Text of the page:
Evaluating Plot contd
Evaluating Plot
  • Practical Task
  • A local TV station wants to air teen-produced
    digital videos based on well known works. Select
    and storyboard you choice for a video. Be sure
    your storyboards at least have a clear and
    believable plot structure, a logical sequence of
    events, compelling characters and a convincing
    resolution. Note other criteria on which you
    feel the plots effectiveness should also be
    judged. Make a case that your choice is a winner
    based on these and other criteria you state.
  • Creative Task
  • Propose an original story you fell has a clear
    and believable plot structure, a logical sequence
    of events, compelling characters, and a
    convincing resolution. You may write it,
    storyboard it, or make a flow chart of it. Find
    a way to demonstrate that your story achieves
    these criteria as well as any others you note as

Three States of Matter Elementary Grade KNOW
Three states of matter solid, liquid, and
gas UNDERSTAND All matter has both mass and
volume. DO Distinguish one state of matter
from the others. Show how one
state of matter changes to the others.
A Science Example Migration
  • Know animals traits and needs
  • Understand that animals migrate in order to meet
    their needs.
  • Be able to trace an animals migratory path and
    explain why it follows
  • that pattern
  • Analytical Find two animals that share a
    similar migration pattern. Chart their
    similarities and differences. Be sure to include
    information on each animals characteristics,
    habitat(s), adaptations, needs, migratory path,
    movement time frames, etc., as well as the
    reasoning behind these facts. Include an
    explanation as to why you think they share this
  • Practical National Geographic has asked you to
    research the migratory habits of _________ (your
    choice). They would like you to share your
    findings with other scientists AND to offer them
    recommendations about the best manner of
    observing in the future. Be sure to include
    information on the animals characteristics,
    habitat(s), adaptations, needs, migratory path,
    movement time frames, etc., as well as the
    reasoning behind these facts. Include a How To
    checklist for future scientists to use in their
    research pursuits of this animal.
  • Creative You have just discovered a new species
    of ____________. You have been given the honor
    of naming this new creature and sharing the
    fruits of your investigation with the scientific
    world via a journal article or presentation. Be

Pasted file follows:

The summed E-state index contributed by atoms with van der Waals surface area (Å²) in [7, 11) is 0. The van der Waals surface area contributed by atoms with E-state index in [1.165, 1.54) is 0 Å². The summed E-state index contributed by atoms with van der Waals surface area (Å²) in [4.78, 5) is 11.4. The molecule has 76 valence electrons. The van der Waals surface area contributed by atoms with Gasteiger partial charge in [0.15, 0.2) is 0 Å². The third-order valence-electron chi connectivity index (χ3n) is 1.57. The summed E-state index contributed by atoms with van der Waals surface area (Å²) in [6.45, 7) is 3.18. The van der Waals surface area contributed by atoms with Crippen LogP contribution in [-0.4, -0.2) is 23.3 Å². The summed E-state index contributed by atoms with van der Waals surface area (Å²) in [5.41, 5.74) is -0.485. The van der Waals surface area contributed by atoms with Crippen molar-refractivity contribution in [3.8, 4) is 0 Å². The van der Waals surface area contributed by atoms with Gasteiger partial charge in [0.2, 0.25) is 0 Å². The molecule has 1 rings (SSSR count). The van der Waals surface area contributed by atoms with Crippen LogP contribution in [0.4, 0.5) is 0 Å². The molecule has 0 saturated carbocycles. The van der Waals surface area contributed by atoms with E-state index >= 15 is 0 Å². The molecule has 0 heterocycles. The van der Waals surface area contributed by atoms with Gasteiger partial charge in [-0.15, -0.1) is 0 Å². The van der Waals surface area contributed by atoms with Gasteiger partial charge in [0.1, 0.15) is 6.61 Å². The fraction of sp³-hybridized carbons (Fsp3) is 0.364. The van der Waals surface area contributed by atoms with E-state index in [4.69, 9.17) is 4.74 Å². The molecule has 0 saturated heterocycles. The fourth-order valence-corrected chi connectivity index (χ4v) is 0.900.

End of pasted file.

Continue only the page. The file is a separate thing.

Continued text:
sure to include information on this
    newly-discovered animals characteristics,
    habitat(s), adaptations, needs, migratory path,
    movement time frames, etc., as well as the
    reasoning behind these facts. Include a picture
    of the animal detailed enough that other
    scientists will be able to recognize it.
  • Kristi Doubet 05

Energy ANALYTICAL Differentiated by
Intelligence Preference and also by Readiness
Energy CREATIVE Differentiated by
Intelligence Preference and also by Readiness
Energy PRACTICAL Differentiated by
Intelligence Preference and also by Readiness
Learning Style Social Studies Lesson on Landforms
based on Sternbergs Intelligence Preference
  • Know Geographical terms (isthmus, delta,
    peninsula, river, island)
  • Understand Landforms and bodies of water effect
    human movement and influence the development of
  • Do Locate and label specific landforms
  • Analyze how landforms produce economic
    advantages that establish settlements.
  • After students have read and taken notes on the
    chapter, the teacher reviews with the whole class
    the basic information on landforms. Then,
    students are given a choice of three assignments
    to be done individually or in groups of two or

  • Practical Using these 8 given cities, (or you
    may choose other cities after approval by
    teacher), demonstrate how landforms and bodies of
    water contributed to the development and movement
    of people to this site over a period of time. You
    may use overlay transparencies or models to show
    the areas and growth.
  • Creative Develop a map of a new world that has
    at least 8 different types of landforms and/or
    bodies of water. Using labels, etc., determine
    how these sites would grow due to economic
    possibilities of these geographical features, and
    predict population growth over a period of time.
  • Analytical Create clues or a set of directions
    to help us identify and locate at least 8
    landforms on the map (given in the textbook, or a
    map provided by the teacher). Clues/directions
    should also be based on population and economic
    growth and changes.

Dance Lesson Differentiation by Learning Profile
(Sternberg Intelligence)
  • Students will discuss their understanding of
    Dance is communication in a journal reflection.